• Accelerate your learning by 29%
  • Unlimited access from just £6.99 per month

See related essaysSee related essays

Related GCSE Sylvia Plath essays

  1. The three poems I have chosen to compare are 'A Parental Ode To My ...

    Instead, we sho0uld take light of the situation. I feel that out of the three poems, 'For Heidi With Blue Hair' is the one that has the least amount of similarity. I feel that this one is talking about differences and the way we perceive them, even with the tiniest detail of differences.

  2. 'Disaster in the Alps'- To compare the way three news publications, The Times, The ...

    "ripped through the wire" and sent the car "crashing" onto the "wooded mountainside." The article also said that the "huge metal hook" smashed down through the roof." Similarly, the article in The Times stated that the aircraft had "appeared to be gaining height when it hit the cable."

  1. Compare and contrast Sylvia Plath 'Blackberrying', Sylvia Plath 'Mirror' and Elizabeth Jennings 'My Grandmother' ...

    about why they didn't want to go out with her nor that the grandmother was hurt about this decision. This lack of communication shows us that the grandmother was being isolated from her grandchild and possibly the whole family; this made her lonely and arrogant so she could never fall in love again.

  2. A Trapped Life: The Autobiographical Elements of Sylvia Plath's The Bell Jar.

    (Butscher "Woman and Work" 10). Whether neurotic or not, Plath captures the essence of her characters emotions in her novel. In writing about The Bell Jar Kate Moses stated, "The Plath that emerges here is paradoxically at once saner--less a creature of willful mental excess-and more buffeted by forces beyond her control."

  1. Compare the ways in which Plath uses imagery and description in Mirror and Blackberrying, ...

    the coldness and pain of the woman's heart which give the image. The end of the poem incorporates nicely the idea of the women with the ageing of the women "In me she has drowned a young girl, and in me and old women rises towards her day after day."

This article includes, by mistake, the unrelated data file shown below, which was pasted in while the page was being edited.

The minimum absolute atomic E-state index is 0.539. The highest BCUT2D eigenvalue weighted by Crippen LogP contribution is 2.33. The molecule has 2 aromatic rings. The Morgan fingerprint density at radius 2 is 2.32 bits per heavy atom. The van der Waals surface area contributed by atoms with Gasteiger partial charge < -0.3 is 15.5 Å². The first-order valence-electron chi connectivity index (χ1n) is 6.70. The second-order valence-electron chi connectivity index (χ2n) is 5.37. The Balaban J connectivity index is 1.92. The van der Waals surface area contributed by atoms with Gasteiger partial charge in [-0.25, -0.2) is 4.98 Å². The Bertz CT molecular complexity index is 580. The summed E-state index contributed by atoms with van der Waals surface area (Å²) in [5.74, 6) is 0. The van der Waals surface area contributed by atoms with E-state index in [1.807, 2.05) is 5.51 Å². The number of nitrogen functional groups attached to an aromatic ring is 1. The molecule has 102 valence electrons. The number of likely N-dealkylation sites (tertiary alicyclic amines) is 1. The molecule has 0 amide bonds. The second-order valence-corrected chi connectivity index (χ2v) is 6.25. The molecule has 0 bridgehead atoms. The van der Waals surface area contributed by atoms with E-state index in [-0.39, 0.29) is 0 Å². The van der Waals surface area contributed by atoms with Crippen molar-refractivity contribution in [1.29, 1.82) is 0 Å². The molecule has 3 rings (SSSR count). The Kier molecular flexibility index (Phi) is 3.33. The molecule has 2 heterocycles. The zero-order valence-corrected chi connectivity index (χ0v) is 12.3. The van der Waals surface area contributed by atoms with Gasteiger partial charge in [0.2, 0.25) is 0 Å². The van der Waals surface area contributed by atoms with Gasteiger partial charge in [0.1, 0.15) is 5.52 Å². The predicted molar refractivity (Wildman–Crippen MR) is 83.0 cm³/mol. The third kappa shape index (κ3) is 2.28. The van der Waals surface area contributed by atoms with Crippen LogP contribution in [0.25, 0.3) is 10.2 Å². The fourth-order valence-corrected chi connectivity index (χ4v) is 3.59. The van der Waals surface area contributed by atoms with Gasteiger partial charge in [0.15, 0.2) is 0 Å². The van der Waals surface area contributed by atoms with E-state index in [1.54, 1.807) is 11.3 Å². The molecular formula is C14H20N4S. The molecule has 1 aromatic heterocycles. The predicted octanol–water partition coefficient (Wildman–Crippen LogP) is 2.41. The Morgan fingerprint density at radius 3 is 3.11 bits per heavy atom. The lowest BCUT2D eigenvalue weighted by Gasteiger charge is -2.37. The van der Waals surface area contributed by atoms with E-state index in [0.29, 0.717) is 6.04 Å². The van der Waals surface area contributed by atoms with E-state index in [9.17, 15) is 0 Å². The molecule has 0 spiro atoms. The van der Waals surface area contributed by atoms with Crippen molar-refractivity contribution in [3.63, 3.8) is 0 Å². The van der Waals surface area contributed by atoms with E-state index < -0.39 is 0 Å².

2. 'Metaphors' by Sylvia Plath - critical review.

    "This loaf's big with its yeasty rising". At this stage she feels that the baby is growing very fast, "yeasty rising". She describes the baby as being a loaf, in account of another metaphor 'a bun in the oven'. The loaf has grown big in the oven but not completed yet, just like the baby has grown big but not fully developed.

  1. One of the most interesting poems written by Sylvia Plath is Mirror, which is ...

    The lines 3-4 "Just as it is, unmisted by love or dislike. I am not cruel, only truthful-" is where the mirror speaks of itself. In this poem, the mirror may have its humanlike qualities to "swallow immediately" (Line 2)

  2. Explore the way the theme of old age is presented in "Old ladies home" ...

    For most people, home is where you are surrounded by your family yet the only people these old women are surrounded by are their careers. The first line of this poem: ?Sharded in black, like beetles? introduces the theme of death- which is incredibly strong throughout the poem.

  • Over 160,000 pieces
    of student written work
  • Annotated by
    experienced teachers
  • Ideas and feedback to
    improve your own work